Hermit crabs will change shells multiple times throughout their lives. According to the Annual Review of Ecology and Systematics, hermit crabs do so very easily because they’re not physically attached to it.
This shell-swap is necessary as they grow, as they will no longer fit in their previous shells. It’s also one of their most intriguing habits, and they appear to enjoy the fun of choosing new homes. Because of this, be sure to provide your hermits with multiple shells to choose from.
Although you can look for new shells at the beach, there are risks involved. That’s why most owners prefer to buy them at pet stores or online. Costs usually range from $2.99 to $4.99. You can even buy a small collection, so this will lower the overall expense.
According to the Journal of Experimental Marine Biology and Ecology, hermit crabs look for very specific traits when deciding if a shell is right for them. If you only give them one, they may not like it. Be sure to buy your hermies several. As a plus, the leftovers can be interesting decorations.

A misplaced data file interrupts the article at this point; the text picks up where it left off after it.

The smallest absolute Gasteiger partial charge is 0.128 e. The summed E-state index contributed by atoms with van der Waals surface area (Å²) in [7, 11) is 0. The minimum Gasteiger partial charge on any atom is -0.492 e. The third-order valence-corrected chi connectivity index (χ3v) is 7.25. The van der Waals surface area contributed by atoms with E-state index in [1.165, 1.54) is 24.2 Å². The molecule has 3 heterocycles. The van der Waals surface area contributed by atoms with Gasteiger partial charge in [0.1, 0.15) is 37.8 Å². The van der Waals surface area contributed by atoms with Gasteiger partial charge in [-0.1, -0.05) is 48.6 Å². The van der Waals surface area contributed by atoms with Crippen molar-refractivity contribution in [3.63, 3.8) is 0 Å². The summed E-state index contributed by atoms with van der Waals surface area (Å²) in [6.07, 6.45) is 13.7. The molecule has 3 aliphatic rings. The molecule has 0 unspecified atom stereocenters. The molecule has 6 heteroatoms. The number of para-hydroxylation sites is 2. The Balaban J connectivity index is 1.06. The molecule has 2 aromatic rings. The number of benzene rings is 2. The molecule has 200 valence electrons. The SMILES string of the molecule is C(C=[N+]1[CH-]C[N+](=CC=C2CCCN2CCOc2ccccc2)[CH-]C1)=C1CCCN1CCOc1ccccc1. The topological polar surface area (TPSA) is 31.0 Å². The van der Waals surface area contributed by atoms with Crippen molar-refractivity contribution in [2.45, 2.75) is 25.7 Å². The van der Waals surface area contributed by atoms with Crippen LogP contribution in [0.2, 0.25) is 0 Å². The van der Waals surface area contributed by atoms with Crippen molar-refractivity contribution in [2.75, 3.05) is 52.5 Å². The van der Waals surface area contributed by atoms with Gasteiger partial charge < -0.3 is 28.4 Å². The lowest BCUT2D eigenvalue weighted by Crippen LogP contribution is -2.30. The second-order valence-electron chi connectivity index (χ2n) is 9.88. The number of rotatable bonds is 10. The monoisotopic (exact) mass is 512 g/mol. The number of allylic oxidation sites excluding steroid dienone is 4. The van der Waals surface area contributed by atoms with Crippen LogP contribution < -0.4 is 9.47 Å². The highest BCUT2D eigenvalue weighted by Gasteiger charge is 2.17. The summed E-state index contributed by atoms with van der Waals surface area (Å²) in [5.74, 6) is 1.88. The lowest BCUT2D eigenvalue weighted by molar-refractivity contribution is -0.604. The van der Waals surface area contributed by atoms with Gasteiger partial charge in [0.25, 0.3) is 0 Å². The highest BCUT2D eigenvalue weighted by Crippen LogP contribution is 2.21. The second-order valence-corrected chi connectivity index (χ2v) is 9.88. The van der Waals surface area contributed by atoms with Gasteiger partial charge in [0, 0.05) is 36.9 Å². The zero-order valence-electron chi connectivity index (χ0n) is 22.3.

Food and Water Dish
A puddle in the sand and food loosely spread across the tank won’t do. Food and water dishes will keep your tank clean and ensure your hermit crabs have easy access. If you want a unique style that fits the terrarium setting, food dishes will be about $15.99. Meanwhile, a water dish should be cheaper at around $7.
With that said, you can technically use any small bowl or plate for either. Just make sure your hermie won’t struggle to access the food and water inside.
Freshwater is dangerous to most hermit crabs species. If you want the pets to have water to drink or play in, you will need to:
- Add the correct amount of salt
- Dechlorinated water so it’s safe for them to drink
A dechlorinator is a one-time purchase. It should cost you anywhere from $3.50 to $70, depending on the model you get. For the salt, 10 gallons of aquarium-standard salt is usually around $11-$12. That supply should last 4 months.